Select an item by clicking its checkbox
Cover image

Buddhist-Based Universities in the United States: Searching for a New Model in Higher Education

Storch, Tanya
Rowman & Littlefield Publishers, 2015

Book Review

Tags: buddhist pedagogy   |   teaching ethics   |   teaching meditation

Reviewed by: Erik Hammerstrom, Pacific Lutheran University
Date Reviewed: December 16, 2015

Expressing her concern about the current direction of higher education in the West, Dr. Storch argues that we can learn from the pedagogical principles of four “Buddhist-inspired” universities in the U.S. The first four chapters of this slim book each focus on one of these universities. Each is “a university that is state-accredited, which offers degrees in liberal arts and professional fields, and at the same time uses Buddhist pedagogical principles” (vii). Each chapter begins with a one to two page description of the school’s campus and the values its landscape and architecture embodies. This is followed by a brief biography of the male leader who founded the University or its parent Buddhist organization. These biographies, which occupy roughly a third of each chapter, are taken from official materials published by the organizations. The final two sections of each chapter review describe the historical founding of the school, its curriculum, and the impressions of its students. Data is drawn from websites and other promotional materials, and a few interviews. The last section of each chapter outlines the Buddhist pedagogical principles used at these universities, and the impact the author sees these having on students.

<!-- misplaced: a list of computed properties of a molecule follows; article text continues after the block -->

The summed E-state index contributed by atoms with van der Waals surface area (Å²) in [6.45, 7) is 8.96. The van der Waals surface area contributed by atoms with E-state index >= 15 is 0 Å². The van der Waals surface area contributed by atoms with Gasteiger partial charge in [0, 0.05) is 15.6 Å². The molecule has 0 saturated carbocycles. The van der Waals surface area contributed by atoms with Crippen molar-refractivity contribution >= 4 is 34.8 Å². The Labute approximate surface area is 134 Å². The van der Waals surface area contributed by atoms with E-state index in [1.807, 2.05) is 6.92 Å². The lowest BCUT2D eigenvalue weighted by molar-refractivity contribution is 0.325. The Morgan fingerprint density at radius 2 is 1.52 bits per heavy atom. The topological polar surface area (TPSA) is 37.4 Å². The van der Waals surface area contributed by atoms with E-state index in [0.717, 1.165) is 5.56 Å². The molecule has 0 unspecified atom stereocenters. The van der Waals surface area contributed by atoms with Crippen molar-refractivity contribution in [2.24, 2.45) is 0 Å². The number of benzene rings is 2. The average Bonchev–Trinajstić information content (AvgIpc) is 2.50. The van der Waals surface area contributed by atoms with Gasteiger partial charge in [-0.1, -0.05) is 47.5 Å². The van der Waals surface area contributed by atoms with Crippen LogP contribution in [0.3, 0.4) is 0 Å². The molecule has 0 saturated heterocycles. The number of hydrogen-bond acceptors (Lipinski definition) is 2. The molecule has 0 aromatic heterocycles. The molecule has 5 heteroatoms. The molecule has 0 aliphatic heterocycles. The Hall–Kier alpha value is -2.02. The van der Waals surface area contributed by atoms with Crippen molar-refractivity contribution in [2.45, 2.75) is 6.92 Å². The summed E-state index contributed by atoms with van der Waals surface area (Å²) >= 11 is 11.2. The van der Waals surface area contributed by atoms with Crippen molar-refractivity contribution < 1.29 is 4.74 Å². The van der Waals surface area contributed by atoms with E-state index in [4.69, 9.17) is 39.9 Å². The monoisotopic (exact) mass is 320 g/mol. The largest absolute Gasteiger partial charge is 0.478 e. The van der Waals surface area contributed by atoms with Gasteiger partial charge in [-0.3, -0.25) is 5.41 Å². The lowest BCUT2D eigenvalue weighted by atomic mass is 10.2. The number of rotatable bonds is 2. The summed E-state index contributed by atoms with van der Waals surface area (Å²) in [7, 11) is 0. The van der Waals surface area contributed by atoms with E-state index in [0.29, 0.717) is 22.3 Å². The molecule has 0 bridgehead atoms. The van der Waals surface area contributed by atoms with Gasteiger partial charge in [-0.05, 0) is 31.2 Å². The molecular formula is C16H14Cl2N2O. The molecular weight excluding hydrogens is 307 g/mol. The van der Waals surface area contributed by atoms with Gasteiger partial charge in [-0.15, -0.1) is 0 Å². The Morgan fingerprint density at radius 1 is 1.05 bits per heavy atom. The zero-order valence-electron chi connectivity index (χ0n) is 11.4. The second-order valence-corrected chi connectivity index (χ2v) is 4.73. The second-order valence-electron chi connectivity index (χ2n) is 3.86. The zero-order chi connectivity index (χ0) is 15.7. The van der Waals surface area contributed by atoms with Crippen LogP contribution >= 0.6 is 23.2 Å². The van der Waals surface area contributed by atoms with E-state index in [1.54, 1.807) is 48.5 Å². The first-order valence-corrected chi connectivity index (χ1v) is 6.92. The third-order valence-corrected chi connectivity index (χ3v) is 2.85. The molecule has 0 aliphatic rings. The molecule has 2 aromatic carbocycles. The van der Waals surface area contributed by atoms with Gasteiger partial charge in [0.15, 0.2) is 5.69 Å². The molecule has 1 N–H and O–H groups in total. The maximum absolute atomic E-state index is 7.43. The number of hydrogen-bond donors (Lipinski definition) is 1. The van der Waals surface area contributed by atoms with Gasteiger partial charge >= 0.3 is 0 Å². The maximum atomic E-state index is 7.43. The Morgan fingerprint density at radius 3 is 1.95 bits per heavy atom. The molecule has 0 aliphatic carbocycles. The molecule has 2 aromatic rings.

The fifth and final chapter is the most engaging part of the book. Here the author discusses Buddhist pedagogical principles in three categories. (1) “Mindfulness”: Even though traditional meditation practice is not required, or even taught, at all of these schools, an atmosphere of mindful engagement is cultivated, and this is beneficial for students and faculty. (2) “Interconnectedness of all life”: These schools emphasize this principle inside and outside the classroom. Students are treated as real people, not as consumers; there is plenty of green space and fresh air in the classrooms; and values of environmental protection and vegetarianism are promoted. (3) “Right motivation for giving and receiving education”: These schools resist the pervasive contemporary tendency toward the commodification of all things, especially education. Students are taught values instead, and faculty and administrators treat students with compassion. This book concludes with a reflection on two of the pedagogical themes of the book: the teaching of meditation and ethical education (meaning an education that is both ethical toward students, and that teaches students to be ethical themselves).

There are many places where the author could have deepened her inquiry. For example, how much do the educational models described here, which focus on educating the whole person and a commitment to values, represent a novel approach to education, and how much do they repeat already well-established models of liberal arts education? Also, although other Asian religions have not established comparable schools in the U.S., there is a long history of religiously-based liberal arts education, such as Jesuit Universities. How do these different approaches compare?

Ultimately, this book is short in length and narrow in scope. The first four chapters range between thirteen and eighteen pages, without notes. The most substantial chapter is the fifth, and it could easily have stood alone as a journal article. This chapter raises a few important points about Buddhist pedagogical principles, but the book as a whole seems only half finished, and at this price it is difficult to recommend it to the readers of this site.

Wabash Center